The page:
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Aerosmith members put aside differences

  • Eagle correspondent
  • Published Thursday, Nov. 8, 2012, at 3:22 p.m.

If you go

Aerosmith

What: “Global Warming Tour” with Cheap Trick

Where: Intrust Bank Arena, 500 E. Waterman

When: 7:30 p.m. Sunday, doors open at 6:30 p.m.

Tickets: $49.50, $99.50, $149.50, available at the arena box office and through Select-a-Seat outlets, online at www.selectaseat.com or by phone at 316-755-7328.

For more information, call 316-440-9000 or visit www.intrustbankarena.com.

It may have seemed difficult to imagine Aerosmith not returning with a new album at some point. But it became clear during a mid-October teleconference interview with singer Steven Tyler and guitarist Joe Perry that the band’s future was in serious question at some points — especially about three years ago.

That’s when Tyler fell off the stage at an August 2009 show in Sturgis, S.D., breaking his shoulder and hurting his neck and head, prematurely ending an Aerosmith tour.

The rest of the band reportedly was angry at Tyler for the fall and for losing what was shaping up as a successful tour.

Tyler, meanwhile, was upset that his Aerosmith bandmates did not communicate with him more or provide more support in the aftermath of his injuries. That November, Perry announced that Tyler had left Aerosmith.

But soon after, Tyler joined the Joe Perry Project on stage at a show in New York City and said he was not leaving Aerosmith.

Sure enough, in 2010, Aerosmith returned to the road for a 40-date tour.

But then came more questions in fall 2010 when reports surfaced that Tyler was working on a solo album. Then he announced he was joining “American Idol” as a judge.

Around this period, Tyler also flirted with becoming the singer for a possible Led Zeppelin reunion tour.

But by summer 2011, Aerosmith — with Tyler — began work on “Music From Another Dimension.” And that fall, Aerosmith toured Latin America and Japan.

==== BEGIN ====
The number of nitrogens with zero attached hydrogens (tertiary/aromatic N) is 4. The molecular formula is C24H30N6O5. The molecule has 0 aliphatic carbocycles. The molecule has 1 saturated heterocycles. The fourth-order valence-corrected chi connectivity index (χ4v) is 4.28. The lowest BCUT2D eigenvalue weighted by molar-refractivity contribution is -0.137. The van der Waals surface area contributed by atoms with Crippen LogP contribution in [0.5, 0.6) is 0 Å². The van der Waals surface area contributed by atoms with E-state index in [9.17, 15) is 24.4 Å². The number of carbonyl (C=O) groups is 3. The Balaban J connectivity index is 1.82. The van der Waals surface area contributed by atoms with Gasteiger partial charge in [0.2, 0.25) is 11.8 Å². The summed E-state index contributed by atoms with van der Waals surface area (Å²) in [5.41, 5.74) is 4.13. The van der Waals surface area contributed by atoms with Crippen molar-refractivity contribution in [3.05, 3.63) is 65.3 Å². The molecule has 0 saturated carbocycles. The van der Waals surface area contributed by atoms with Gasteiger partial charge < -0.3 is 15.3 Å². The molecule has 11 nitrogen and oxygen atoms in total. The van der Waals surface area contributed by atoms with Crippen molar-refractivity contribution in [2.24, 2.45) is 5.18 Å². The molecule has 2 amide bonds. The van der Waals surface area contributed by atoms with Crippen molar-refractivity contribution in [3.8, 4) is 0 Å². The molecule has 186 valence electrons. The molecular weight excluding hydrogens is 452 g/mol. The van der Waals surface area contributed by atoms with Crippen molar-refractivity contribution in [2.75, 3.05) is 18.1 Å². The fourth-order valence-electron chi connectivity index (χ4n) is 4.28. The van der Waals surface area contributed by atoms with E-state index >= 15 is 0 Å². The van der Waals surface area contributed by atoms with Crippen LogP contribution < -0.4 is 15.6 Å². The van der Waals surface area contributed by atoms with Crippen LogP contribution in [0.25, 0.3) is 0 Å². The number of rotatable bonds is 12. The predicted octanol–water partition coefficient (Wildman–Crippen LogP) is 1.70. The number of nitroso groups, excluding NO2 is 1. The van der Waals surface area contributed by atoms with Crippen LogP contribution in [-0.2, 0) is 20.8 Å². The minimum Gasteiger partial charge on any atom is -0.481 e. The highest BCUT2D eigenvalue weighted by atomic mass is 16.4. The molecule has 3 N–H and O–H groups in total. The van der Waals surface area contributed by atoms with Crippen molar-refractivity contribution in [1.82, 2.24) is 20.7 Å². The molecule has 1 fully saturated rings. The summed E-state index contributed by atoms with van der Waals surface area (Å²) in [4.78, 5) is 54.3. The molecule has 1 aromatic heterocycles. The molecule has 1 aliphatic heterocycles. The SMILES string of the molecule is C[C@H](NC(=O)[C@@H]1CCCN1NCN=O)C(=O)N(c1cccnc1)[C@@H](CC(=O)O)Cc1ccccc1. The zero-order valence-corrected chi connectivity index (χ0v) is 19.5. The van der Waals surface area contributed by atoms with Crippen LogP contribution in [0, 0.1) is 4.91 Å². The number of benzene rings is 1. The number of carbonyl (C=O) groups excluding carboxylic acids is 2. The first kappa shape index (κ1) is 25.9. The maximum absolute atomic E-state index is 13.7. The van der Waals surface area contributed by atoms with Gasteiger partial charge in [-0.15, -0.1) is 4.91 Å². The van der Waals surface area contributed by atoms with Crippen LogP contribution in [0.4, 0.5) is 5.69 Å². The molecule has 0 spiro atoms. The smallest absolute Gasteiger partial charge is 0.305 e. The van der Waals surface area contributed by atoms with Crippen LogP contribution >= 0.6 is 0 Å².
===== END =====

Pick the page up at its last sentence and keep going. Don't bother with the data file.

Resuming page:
Any further questions about Aerosmith’s future evaporated this past spring when the band announced its summer “Global Warming Tour” — which comes to Wichita’s Intrust Bank Arena on Sunday. Then in July, Tyler revealed that he was leaving “American Idol” after two seasons.

So, what happened?

Tyler said the five members of Aerosmith (guitarist Brad Whitford, bassist Tom Hamilton and drummer Joey Kramer round out the lineup) decided to put aside their differences. Simple as that.

“After I fell off the stage at Sturgis, and there was a lot of tumultuous times where during my time of healing I didn’t feel like I got any love from the boys, and so I just, I needed to heal. And they were busy out trying to find another lead singer so they could go on tour and make some money,” Tyler said. “So when I finally got right with it, I just called up and said, ‘Come on, let’s not be foolish here.’ ”

“It was all for the sake of forgiveness,” he said.

In a sense, “Music From Another Dimension” was more of a pure band album than recent releases such as “Just Push Play” (2001) and “Nine Lives” (1997). On those albums, Tyler and Perry did considerable co-writing with Marti Frederiksen, Mark Hudson and other outside tunesmiths.

Tyler and Perry wrote with some outside writers (including Frederiksen and Jim Vallance) on the new CD. But the other band members got back into the act as songwriters.

“This album, we started working on Tom’s songs, and we got a couple,” Tyler said. “And Brad’s song, ‘Street Jesus,’ and Joey’s got a song (‘Closer’), and I got a bunch, and Joe came in with three, and it was more of a band endeavor, is what I’m trying to get at here. So everybody was on fire with the fact that we were doing this together and as a band.”

The finished album is a long one — 15 songs — that has a bit of a split personality. There are several raucous rockers (“Oh Yeah,” “Legendary Child” and “Lover Alot” that bring back memories of “Toys in the Attic” and “Rocks,” the two mid-1970s albums that rocketed Aerosmith to its first wave of major success. Other songs, including “We All Fall Down” and “What Could Have Been Love,” are more reminiscent of the poppier power ballads that were part of Aerosmith’s second wave of success.

With its deep catalog of hits and fan favorites, Aerosmith probably can’t play as many new songs as the band might like. But it is making room for a decent sampling of new material in its shows in November and December.

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